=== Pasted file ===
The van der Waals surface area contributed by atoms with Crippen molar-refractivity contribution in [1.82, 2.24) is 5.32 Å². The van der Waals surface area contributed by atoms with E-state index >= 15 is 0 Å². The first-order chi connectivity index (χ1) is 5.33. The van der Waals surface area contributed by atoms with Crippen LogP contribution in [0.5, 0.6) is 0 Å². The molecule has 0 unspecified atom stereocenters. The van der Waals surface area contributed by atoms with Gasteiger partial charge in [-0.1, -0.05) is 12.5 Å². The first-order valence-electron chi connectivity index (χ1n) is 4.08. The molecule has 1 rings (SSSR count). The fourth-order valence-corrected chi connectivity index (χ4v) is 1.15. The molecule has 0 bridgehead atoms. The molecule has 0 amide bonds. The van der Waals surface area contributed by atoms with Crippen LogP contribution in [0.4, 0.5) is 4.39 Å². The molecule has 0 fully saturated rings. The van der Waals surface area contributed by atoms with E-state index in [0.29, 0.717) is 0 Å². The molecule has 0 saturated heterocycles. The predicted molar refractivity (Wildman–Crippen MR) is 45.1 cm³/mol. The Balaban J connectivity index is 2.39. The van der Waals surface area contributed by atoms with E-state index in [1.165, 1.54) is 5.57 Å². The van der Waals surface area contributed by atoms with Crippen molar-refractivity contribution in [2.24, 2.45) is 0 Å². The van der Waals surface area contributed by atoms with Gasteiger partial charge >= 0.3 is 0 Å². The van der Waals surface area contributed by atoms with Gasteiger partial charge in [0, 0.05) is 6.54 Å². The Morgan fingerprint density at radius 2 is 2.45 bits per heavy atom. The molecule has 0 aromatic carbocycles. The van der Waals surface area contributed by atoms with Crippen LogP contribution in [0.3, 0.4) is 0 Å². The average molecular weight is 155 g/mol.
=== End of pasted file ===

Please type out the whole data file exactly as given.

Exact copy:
The van der Waals surface area contributed by atoms with Crippen molar-refractivity contribution in [1.82, 2.24) is 5.32 Å². The van der Waals surface area contributed by atoms with E-state index >= 15 is 0 Å². The first-order chi connectivity index (χ1) is 5.33. The van der Waals surface area contributed by atoms with Crippen LogP contribution in [0.5, 0.6) is 0 Å². The molecule has 0 unspecified atom stereocenters. The van der Waals surface area contributed by atoms with Gasteiger partial charge in [-0.1, -0.05) is 12.5 Å². The first-order valence-electron chi connectivity index (χ1n) is 4.08. The molecule has 1 rings (SSSR count). The fourth-order valence-corrected chi connectivity index (χ4v) is 1.15. The molecule has 0 bridgehead atoms. The molecule has 0 amide bonds. The van der Waals surface area contributed by atoms with Crippen LogP contribution in [0.4, 0.5) is 4.39 Å². The molecule has 0 fully saturated rings. The van der Waals surface area contributed by atoms with E-state index in [0.29, 0.717) is 0 Å². The molecule has 0 saturated heterocycles. The predicted molar refractivity (Wildman–Crippen MR) is 45.1 cm³/mol. The Balaban J connectivity index is 2.39. The van der Waals surface area contributed by atoms with E-state index in [1.165, 1.54) is 5.57 Å². The van der Waals surface area contributed by atoms with Crippen molar-refractivity contribution in [2.24, 2.45) is 0 Å². The van der Waals surface area contributed by atoms with Gasteiger partial charge >= 0.3 is 0 Å². The van der Waals surface area contributed by atoms with Gasteiger partial charge in [0, 0.05) is 6.54 Å². The Morgan fingerprint density at radius 2 is 2.45 bits per heavy atom. The molecule has 0 aromatic carbocycles. The van der Waals surface area contributed by atoms with Crippen LogP contribution in [0.3, 0.4) is 0 Å². The average molecular weight is 155 g/mol.